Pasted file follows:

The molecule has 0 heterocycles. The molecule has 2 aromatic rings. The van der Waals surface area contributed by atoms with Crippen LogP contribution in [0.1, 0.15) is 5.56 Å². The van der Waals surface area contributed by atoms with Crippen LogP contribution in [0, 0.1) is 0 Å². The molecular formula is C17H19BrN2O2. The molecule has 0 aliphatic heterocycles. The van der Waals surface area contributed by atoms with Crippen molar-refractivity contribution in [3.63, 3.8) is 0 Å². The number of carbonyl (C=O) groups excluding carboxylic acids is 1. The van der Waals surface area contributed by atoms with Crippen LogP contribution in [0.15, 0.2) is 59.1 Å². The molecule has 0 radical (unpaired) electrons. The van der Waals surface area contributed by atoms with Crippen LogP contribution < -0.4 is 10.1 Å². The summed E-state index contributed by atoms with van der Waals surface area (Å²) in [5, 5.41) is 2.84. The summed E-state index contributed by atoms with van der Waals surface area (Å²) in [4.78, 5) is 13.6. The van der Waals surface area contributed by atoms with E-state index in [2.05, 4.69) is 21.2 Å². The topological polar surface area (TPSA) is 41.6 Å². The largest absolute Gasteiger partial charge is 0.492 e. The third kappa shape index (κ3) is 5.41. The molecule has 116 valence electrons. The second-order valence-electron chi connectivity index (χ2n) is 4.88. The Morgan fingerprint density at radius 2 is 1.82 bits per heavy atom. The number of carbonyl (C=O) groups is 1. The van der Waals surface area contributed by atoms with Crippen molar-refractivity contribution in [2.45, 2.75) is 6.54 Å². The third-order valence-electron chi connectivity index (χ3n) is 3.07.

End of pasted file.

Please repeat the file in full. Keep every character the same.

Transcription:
The molecule has 0 heterocycles. The molecule has 2 aromatic rings. The van der Waals surface area contributed by atoms with Crippen LogP contribution in [0.1, 0.15) is 5.56 Å². The van der Waals surface area contributed by atoms with Crippen LogP contribution in [0, 0.1) is 0 Å². The molecular formula is C17H19BrN2O2. The molecule has 0 aliphatic heterocycles. The van der Waals surface area contributed by atoms with Crippen molar-refractivity contribution in [3.63, 3.8) is 0 Å². The number of carbonyl (C=O) groups excluding carboxylic acids is 1. The van der Waals surface area contributed by atoms with Crippen LogP contribution in [0.15, 0.2) is 59.1 Å². The molecule has 0 radical (unpaired) electrons. The van der Waals surface area contributed by atoms with Crippen LogP contribution < -0.4 is 10.1 Å². The summed E-state index contributed by atoms with van der Waals surface area (Å²) in [5, 5.41) is 2.84. The summed E-state index contributed by atoms with van der Waals surface area (Å²) in [4.78, 5) is 13.6. The van der Waals surface area contributed by atoms with E-state index in [2.05, 4.69) is 21.2 Å². The topological polar surface area (TPSA) is 41.6 Å². The largest absolute Gasteiger partial charge is 0.492 e. The third kappa shape index (κ3) is 5.41. The molecule has 116 valence electrons. The second-order valence-electron chi connectivity index (χ2n) is 4.88. The Morgan fingerprint density at radius 2 is 1.82 bits per heavy atom. The number of carbonyl (C=O) groups is 1. The van der Waals surface area contributed by atoms with Crippen molar-refractivity contribution in [2.45, 2.75) is 6.54 Å². The third-order valence-electron chi connectivity index (χ3n) is 3.07.